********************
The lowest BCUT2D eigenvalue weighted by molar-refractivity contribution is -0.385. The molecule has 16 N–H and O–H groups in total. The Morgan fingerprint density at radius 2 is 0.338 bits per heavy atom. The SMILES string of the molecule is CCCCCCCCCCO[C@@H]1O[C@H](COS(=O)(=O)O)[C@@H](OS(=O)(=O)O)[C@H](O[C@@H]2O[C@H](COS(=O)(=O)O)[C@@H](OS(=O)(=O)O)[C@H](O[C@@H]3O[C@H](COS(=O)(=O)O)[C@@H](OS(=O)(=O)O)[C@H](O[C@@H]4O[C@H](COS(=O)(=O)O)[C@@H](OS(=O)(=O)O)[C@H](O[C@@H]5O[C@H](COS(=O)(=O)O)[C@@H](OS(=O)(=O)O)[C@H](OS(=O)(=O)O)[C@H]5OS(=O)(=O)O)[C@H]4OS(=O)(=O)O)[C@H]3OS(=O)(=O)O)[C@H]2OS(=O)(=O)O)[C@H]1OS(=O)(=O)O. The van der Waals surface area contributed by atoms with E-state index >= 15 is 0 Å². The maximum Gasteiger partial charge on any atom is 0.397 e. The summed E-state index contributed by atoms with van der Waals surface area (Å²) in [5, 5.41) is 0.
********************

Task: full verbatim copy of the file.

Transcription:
The lowest BCUT2D eigenvalue weighted by molar-refractivity contribution is -0.385. The molecule has 16 N–H and O–H groups in total. The Morgan fingerprint density at radius 2 is 0.338 bits per heavy atom. The SMILES string of the molecule is CCCCCCCCCCO[C@@H]1O[C@H](COS(=O)(=O)O)[C@@H](OS(=O)(=O)O)[C@H](O[C@@H]2O[C@H](COS(=O)(=O)O)[C@@H](OS(=O)(=O)O)[C@H](O[C@@H]3O[C@H](COS(=O)(=O)O)[C@@H](OS(=O)(=O)O)[C@H](O[C@@H]4O[C@H](COS(=O)(=O)O)[C@@H](OS(=O)(=O)O)[C@H](O[C@@H]5O[C@H](COS(=O)(=O)O)[C@@H](OS(=O)(=O)O)[C@H](OS(=O)(=O)O)[C@H]5OS(=O)(=O)O)[C@H]4OS(=O)(=O)O)[C@H]3OS(=O)(=O)O)[C@H]2OS(=O)(=O)O)[C@H]1OS(=O)(=O)O. The van der Waals surface area contributed by atoms with E-state index >= 15 is 0 Å². The maximum Gasteiger partial charge on any atom is 0.397 e. The summed E-state index contributed by atoms with van der Waals surface area (Å²) in [5, 5.41) is 0.